I finally got a more satisfying answer from the ap-physics mailing list where I was directed to a series of blog posts: Salt The Oats: FIU Modeling Workshop. These posts by Scott Thomas are reflections on a workshop that he took in June and July of 2011. He offers the disclaimer
… if this interests you, please go to the workshop, don’t just rely on me. Even after only one day I can tell that my recount will mean nothing for you without you attending.
Since I’m only planning on teaching physics once (and am almost halfway through), I’m unlikely to attend a two-week workshop, so reading Scott’s notes are about as close as I’m going to get. His descriptions are fairly detailed, and I think I have a better idea of what modeling instruction involves from his description than from any of the more formal papers I’ve been pointed to. (I’m not knocking the papers—they provide the evidence that the technique works—they just don’t provide enough information about the technique to come close to duplicating it.)
It is already too late for me to use some of the “modeling instruction” principles. The students I have do read the book and understand the math, so much of the effort of getting the students to develop their own models would not be productive—they’d jump immediately to the “right” model and just verify that their data fits it well enough.
I am trying (now) to get the two students to work together to set up and solve problems and to design labs (rather than my designing the labs)—we’ll see how that goes. And I am trying to get them to use a more standardized layout for problem setup: drawing the free-body diagram, listing the initial and final state, writing out the appropriate fundamental equations. I don’t know how much it is helping, as the students were already pretty high performing and good at setting up the right model without much fumbling around. As we get to more complex problems, though, they may need a more disciplined approach, so I’ll try to provide the appropriate framework of generic questions and general-purpose tools (like free-body diagrams).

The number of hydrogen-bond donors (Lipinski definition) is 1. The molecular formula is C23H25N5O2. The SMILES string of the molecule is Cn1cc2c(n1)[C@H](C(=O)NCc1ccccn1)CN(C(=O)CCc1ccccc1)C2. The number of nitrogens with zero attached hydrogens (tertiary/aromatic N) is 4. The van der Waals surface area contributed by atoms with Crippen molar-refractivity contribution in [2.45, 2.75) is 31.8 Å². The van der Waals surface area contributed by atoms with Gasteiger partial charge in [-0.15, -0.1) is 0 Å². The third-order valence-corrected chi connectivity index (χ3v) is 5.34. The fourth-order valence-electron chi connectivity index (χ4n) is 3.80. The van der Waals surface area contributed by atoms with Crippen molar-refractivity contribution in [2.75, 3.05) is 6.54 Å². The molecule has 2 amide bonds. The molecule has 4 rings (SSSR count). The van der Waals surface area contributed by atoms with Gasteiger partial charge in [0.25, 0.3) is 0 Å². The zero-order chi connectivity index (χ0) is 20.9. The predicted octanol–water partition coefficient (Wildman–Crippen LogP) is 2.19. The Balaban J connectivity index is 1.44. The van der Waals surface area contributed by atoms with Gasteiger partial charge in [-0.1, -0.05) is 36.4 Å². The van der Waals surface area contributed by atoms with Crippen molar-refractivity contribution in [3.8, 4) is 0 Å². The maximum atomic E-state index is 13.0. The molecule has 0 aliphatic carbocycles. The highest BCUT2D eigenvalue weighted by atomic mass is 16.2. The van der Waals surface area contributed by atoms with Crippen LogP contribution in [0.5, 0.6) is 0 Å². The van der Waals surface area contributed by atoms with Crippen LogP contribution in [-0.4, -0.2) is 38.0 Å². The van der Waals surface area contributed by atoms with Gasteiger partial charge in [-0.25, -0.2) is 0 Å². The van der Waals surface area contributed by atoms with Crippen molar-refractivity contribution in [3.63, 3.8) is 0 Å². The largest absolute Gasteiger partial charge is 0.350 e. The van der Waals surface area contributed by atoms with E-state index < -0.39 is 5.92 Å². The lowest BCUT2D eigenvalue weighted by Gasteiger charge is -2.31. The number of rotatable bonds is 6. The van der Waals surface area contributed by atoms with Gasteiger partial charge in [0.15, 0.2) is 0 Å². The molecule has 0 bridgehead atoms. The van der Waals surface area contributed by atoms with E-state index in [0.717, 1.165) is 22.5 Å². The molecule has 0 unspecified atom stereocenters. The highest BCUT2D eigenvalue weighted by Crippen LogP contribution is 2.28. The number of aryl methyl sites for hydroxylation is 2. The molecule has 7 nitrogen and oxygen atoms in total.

At least I was, from the beginning, using an approach that minimized memorization and re-derived things as much as possible from a few key formulas. I’ve always hated memorization (which is part of why I was a math major as an undergrad—almost no memory work). The textbook I’m using, Matter and Interactions, supports that approach pretty well—I believe that the authors were trying to get a bit of the modeling instruction flavor into their text (though the videos of Ruth Chabay’s lectures are very much a traditional lecture-demo style).
I am thinking about how much of the “modeling instruction” approach could be adapted for teaching introductory programming to biologists (my most challenging pedagogic task for next year). High-school and first-year college physics has only a few key concepts (the “models” of modeling instruction), and most of the effort in physics classes is in getting students to learn to do problem solving using that handful of models. Are there equivalent key concepts in introductory programming? Or are the problems beginning programmers have more like those of beginning biologists: too many unrelated factoids? I think that programming is more like physics than like biology, with relatively few key concepts, applied to solve a wide range of problems, but that might be an unfamiliar way of thinking for the biology students who will be in the class. So if I can find an approach that has the strengths of modeling instruction but applied to programming rather than physics, I’ll have a chance at getting most of the students to an acceptable level of programming skill.